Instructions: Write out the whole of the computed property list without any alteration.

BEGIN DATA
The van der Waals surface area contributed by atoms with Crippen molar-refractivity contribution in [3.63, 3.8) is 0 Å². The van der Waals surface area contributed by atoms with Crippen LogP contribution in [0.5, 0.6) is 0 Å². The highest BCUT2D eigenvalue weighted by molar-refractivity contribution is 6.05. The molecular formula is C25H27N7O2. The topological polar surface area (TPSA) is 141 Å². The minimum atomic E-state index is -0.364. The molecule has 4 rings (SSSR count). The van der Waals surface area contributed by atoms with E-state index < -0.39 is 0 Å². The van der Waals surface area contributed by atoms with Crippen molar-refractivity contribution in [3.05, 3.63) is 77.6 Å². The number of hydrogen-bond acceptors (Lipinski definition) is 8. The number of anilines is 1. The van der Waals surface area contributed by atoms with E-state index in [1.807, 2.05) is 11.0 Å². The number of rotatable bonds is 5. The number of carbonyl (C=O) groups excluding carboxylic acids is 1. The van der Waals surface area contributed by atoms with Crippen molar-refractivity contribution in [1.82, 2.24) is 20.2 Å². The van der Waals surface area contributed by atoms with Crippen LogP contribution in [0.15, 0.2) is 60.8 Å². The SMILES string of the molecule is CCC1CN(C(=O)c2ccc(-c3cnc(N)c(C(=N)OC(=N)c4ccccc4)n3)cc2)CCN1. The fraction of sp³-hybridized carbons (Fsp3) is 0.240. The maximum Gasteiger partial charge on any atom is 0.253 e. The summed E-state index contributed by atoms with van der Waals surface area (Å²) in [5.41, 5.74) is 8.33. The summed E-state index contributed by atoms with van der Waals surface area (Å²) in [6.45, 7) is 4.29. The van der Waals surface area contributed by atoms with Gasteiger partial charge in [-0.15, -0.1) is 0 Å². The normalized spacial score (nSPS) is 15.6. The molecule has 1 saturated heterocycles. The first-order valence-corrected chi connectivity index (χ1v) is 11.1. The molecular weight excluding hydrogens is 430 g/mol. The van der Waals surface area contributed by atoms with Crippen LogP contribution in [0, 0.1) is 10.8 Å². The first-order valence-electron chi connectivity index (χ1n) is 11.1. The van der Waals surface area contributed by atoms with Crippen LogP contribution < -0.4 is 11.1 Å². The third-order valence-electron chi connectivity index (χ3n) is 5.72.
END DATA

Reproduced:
The van der Waals surface area contributed by atoms with Crippen molar-refractivity contribution in [3.63, 3.8) is 0 Å². The van der Waals surface area contributed by atoms with Crippen LogP contribution in [0.5, 0.6) is 0 Å². The highest BCUT2D eigenvalue weighted by molar-refractivity contribution is 6.05. The molecular formula is C25H27N7O2. The topological polar surface area (TPSA) is 141 Å². The minimum atomic E-state index is -0.364. The molecule has 4 rings (SSSR count). The van der Waals surface area contributed by atoms with E-state index < -0.39 is 0 Å². The van der Waals surface area contributed by atoms with Crippen molar-refractivity contribution in [3.05, 3.63) is 77.6 Å². The number of hydrogen-bond acceptors (Lipinski definition) is 8. The number of anilines is 1. The van der Waals surface area contributed by atoms with E-state index in [1.807, 2.05) is 11.0 Å². The number of rotatable bonds is 5. The number of carbonyl (C=O) groups excluding carboxylic acids is 1. The van der Waals surface area contributed by atoms with Crippen molar-refractivity contribution in [1.82, 2.24) is 20.2 Å². The van der Waals surface area contributed by atoms with Crippen LogP contribution in [0.15, 0.2) is 60.8 Å². The SMILES string of the molecule is CCC1CN(C(=O)c2ccc(-c3cnc(N)c(C(=N)OC(=N)c4ccccc4)n3)cc2)CCN1. The fraction of sp³-hybridized carbons (Fsp3) is 0.240. The maximum Gasteiger partial charge on any atom is 0.253 e. The summed E-state index contributed by atoms with van der Waals surface area (Å²) in [5.41, 5.74) is 8.33. The summed E-state index contributed by atoms with van der Waals surface area (Å²) in [6.45, 7) is 4.29. The van der Waals surface area contributed by atoms with Gasteiger partial charge in [-0.15, -0.1) is 0 Å². The normalized spacial score (nSPS) is 15.6. The molecule has 1 saturated heterocycles. The first-order valence-corrected chi connectivity index (χ1v) is 11.1. The molecular weight excluding hydrogens is 430 g/mol. The van der Waals surface area contributed by atoms with Crippen LogP contribution in [0, 0.1) is 10.8 Å². The first-order valence-electron chi connectivity index (χ1n) is 11.1. The van der Waals surface area contributed by atoms with Crippen LogP contribution < -0.4 is 11.1 Å². The third-order valence-electron chi connectivity index (χ3n) is 5.72.